- Free and paid sites to watch TV, movies – nearly every network on television has shows available to watch, often as soon as 24 hours after air date. Netflix, which is a close second to YouTube in its share of US millennials who use streaming services, Hulu and Amazon dominate the streaming video market; unlike their TV counterparts, however, there is a fee to download and view, and not all movies or TV series are available in their online stores.
- Original content – a mainstay of YouTube in the short form, the streaming sites now have direct-to-digital series that are gaining in popularity with viewers, A-list actors and critics alike. “Binge-watch” is now a verb, and became Collins’ dictionary word of the year for 2015
- Live streaming video services like Facebook Live and Twitter-owned Periscope has (pardon the pun) broken the surface in 2015, and allows anyone to live stream to the internet via your phone, essentially giving you your own broadcasting station.
Advertisers Take Notice
Marketing and advertising has also taken notice of the value in placing ads on these sites and just prior to a video view. Anyone in business is being sternly warned that if video is not part of their marketing toolkit, they won’t be in business for long. Some compelling statistics from Video Brewery:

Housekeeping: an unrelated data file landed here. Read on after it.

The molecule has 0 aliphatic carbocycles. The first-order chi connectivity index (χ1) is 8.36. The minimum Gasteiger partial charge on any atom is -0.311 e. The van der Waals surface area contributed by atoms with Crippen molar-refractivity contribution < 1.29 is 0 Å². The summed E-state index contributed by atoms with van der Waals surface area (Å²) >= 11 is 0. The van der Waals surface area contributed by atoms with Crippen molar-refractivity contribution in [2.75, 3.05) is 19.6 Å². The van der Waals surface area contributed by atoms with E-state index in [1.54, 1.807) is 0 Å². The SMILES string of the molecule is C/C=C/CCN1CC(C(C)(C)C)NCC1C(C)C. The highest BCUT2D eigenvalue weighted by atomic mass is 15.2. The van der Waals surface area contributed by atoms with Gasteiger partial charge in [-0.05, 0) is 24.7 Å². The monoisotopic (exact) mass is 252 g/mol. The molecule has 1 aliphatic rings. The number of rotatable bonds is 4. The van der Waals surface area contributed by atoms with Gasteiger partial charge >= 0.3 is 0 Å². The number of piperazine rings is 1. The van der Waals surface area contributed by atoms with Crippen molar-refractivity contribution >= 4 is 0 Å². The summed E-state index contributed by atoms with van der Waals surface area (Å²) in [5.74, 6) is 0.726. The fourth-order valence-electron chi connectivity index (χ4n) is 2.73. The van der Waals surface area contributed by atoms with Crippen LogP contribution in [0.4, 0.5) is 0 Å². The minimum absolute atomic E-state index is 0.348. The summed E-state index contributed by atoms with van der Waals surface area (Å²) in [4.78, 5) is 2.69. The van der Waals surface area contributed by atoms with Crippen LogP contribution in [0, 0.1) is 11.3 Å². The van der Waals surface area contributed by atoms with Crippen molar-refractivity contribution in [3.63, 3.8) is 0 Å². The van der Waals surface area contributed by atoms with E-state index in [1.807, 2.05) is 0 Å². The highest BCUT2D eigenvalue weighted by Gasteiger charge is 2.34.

- 80 percent of Internet users recall watching a video ad on a website they visited in the past 30 days
- 22 percent of those visited the website named in the ad
- The average user spends 16 minutes, 49 seconds every month watching video ads
- 90 percent of online shoppers at a major retailer’s site say they find video helpful in making shopping and buying decisions
So it may be that YouTube had the right idea in welcoming everyone to the party, because demand will only rise with the use of video for advertising. Just what share of the overall video pie it will have remains to be seen, but it’s a safe bet we’ll stay tuned.
Where do you think video will go in 2016 and beyond? Let us know in the comments.
Terrance Kern is the owner of The Texas SEO Company and works with the No Risk SEO Team. He has over 8 years experience in analyzing data, competition and optimizing campaigns for conversions. His Team are Google Allstars and have been nationally recognized by the US search Awards both in 2014 & 2015 for "Best SEO Campaign" and "Best PPC Campaign."